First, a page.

Google's AI boosts accuracy of lung cancer diagnosis, study shows - STAT

Tom Benzoni benzonit at GMAIL.COM
Tue May 21 13:35:17 UTC 2019


There being a 4th and 5th:
4. What you are detecting is the disease in question. (If you find a bunch
of "stuff" which category contains all the disease in question (highly
sensitive) but not all detected "things" are the disease in question *as
stated in the premise for ordering the test* (you get no credit for
incidental findings) (low specificity) then you've created "customers" out
of "people." (Read *The Last Well Person.*)
5. That all cases so detected become, in the natural (undetected) course,
the disease in question. This is a fascinating area of research, that some
micro-disease is obliterated by the (immune system, withers on vine, etc??)
6. That the disease in question kills you before your natural time; that
you die *of *rather than *with*.

Counting never was my forte.

tom


On Tue, May 21, 2019 at 7:20 AM Burke Harry <harry.burke at gmail.com> wrote:

> The assumptions of early detection are: (1) at some point in time the
> disease will become untreatable, (2) there is an effective treatment for
> the disease, and (3) if we detect the disease early, before it is
> untreatable, will be able to ameliorate the disease.
> Harry Burke
>
> On May 20, 2019, at 10:44 PM, Tom Benzoni <benzonit at GMAIL.COM> wrote:
>
> The question unanswered is the elephant in the room: so what?
> Does this make a patient-oriented difference or only a disease-oriented
> one?
>
> This may represent another cognitive error, lead time bias, or
> "How To Make People Sick for Longer Times And Increase Profits"
>
> E.g., say you have a tumor which grows from 1 to 5 cm in a year. It takes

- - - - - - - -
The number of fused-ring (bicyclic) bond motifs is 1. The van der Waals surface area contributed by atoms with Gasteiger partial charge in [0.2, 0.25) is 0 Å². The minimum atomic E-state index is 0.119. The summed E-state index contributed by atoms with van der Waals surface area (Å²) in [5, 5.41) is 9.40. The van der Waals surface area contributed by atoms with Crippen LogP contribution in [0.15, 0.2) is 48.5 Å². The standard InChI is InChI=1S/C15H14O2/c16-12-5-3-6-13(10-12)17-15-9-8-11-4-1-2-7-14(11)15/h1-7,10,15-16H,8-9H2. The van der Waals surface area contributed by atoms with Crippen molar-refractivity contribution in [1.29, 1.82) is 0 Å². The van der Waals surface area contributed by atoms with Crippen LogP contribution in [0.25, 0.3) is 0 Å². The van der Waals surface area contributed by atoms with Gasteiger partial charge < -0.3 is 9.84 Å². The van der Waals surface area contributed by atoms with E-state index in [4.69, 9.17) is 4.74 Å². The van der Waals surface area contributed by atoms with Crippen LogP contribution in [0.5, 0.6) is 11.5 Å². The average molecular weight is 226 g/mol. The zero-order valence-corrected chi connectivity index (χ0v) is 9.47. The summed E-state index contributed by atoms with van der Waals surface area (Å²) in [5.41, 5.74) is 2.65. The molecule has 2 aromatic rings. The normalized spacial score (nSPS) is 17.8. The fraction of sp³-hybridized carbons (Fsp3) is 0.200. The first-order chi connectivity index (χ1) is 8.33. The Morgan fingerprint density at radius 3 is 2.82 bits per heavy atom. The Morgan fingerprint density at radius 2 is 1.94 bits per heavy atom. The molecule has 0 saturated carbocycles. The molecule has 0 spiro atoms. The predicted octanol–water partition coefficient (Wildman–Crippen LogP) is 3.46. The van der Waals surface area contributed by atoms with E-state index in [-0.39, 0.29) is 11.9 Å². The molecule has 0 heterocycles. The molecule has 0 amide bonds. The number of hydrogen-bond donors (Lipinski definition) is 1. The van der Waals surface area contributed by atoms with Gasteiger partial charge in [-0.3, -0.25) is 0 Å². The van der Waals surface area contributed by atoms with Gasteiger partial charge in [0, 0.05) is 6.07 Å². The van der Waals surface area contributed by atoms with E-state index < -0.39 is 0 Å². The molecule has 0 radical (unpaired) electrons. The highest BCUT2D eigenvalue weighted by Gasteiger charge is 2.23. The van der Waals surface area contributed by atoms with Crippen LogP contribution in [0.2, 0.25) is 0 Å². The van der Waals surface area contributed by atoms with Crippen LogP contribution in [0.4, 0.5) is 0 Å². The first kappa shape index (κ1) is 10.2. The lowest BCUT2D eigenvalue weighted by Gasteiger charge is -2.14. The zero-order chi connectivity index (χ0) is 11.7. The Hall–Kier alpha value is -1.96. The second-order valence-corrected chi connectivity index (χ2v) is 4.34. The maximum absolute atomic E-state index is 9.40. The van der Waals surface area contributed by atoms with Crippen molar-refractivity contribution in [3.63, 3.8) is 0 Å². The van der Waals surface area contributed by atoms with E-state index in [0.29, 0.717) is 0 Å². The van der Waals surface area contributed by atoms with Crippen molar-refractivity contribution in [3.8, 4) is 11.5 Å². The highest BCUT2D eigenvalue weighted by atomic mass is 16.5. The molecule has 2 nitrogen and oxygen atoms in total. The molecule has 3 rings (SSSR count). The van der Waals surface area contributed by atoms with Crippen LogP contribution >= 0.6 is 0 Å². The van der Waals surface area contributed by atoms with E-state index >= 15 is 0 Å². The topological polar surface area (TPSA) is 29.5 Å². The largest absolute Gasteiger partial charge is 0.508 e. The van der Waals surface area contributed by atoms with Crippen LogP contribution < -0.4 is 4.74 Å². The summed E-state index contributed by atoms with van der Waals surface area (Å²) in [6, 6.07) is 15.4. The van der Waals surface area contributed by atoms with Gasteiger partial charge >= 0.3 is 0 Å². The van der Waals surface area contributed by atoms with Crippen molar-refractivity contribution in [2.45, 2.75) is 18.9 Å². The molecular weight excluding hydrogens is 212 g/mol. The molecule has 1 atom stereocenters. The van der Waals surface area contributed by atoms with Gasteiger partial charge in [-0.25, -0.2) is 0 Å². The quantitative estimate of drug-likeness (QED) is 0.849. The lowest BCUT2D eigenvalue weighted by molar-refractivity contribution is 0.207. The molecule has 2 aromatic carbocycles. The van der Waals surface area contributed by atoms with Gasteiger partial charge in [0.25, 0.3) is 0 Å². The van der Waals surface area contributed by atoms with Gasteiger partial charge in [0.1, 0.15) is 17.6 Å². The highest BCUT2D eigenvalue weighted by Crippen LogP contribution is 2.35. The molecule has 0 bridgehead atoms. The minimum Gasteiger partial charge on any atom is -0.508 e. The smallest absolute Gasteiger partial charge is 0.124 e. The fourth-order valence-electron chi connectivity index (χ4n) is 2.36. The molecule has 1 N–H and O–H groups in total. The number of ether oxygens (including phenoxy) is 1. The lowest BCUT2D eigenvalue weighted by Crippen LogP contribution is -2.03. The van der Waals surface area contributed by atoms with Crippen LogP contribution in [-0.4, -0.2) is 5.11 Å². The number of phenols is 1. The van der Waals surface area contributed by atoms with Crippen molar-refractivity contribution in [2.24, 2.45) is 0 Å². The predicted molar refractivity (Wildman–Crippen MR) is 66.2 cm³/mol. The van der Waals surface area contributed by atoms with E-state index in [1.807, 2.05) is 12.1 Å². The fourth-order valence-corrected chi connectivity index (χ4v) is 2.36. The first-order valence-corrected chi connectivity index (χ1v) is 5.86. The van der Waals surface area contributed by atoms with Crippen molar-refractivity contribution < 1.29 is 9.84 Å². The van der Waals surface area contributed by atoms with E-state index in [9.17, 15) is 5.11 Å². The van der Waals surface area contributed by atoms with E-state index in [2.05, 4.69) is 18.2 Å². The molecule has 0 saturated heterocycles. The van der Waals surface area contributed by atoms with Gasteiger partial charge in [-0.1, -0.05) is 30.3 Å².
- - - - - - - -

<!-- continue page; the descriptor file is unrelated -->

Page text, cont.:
> another year for the tumor to grow from 5 to 10 cm.People die at 10 cm. By
> changing the method of detection to a more sensitive one and finding the
> tumor a year earlier, we appear to make a difference, but maybe not the one
> we're sold.
> The person may have a year of sickness added onto the front of their
> disease and still die at 10 cm. It only appears you've doubled longevity.
>
> Remember the Will Rogers' effect.
>
> tom
>
> On Mon, May 20, 2019 at 6:19 PM HM Epstein <hmepstein at gmail.com> wrote:
>
>> Stat reports that — in early testing — Google’s AI achieved more reliable
>> lung cancer Dx vs. radiologists. “It detected 5% more cancers and cut
>> false positives... by 11% from reviewing a single scan. It performed on par
>> with the radiologists when prior images of patients were also included in
>> the evaluation.”
>>
>> https://www.statnews.com/2019/05/20/googles-ai-improves-accuracy-of-lung-cancer-diagnosis-study-shows/
>>
>> Best,
>> Helene
>>
>>
>> Website <http://hmepstein.com/> Twitter <https://twitter.com/hmepstein>
>> LinkedIn <https://www.linkedin.com/in/helenekepstein/>
>>>> Facebook <https://www.facebook.com/HeleneEpsteinAuthor>
>>
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Moderator: David Meyers, Board Member, Society to Improve Diagnosis in Medicine


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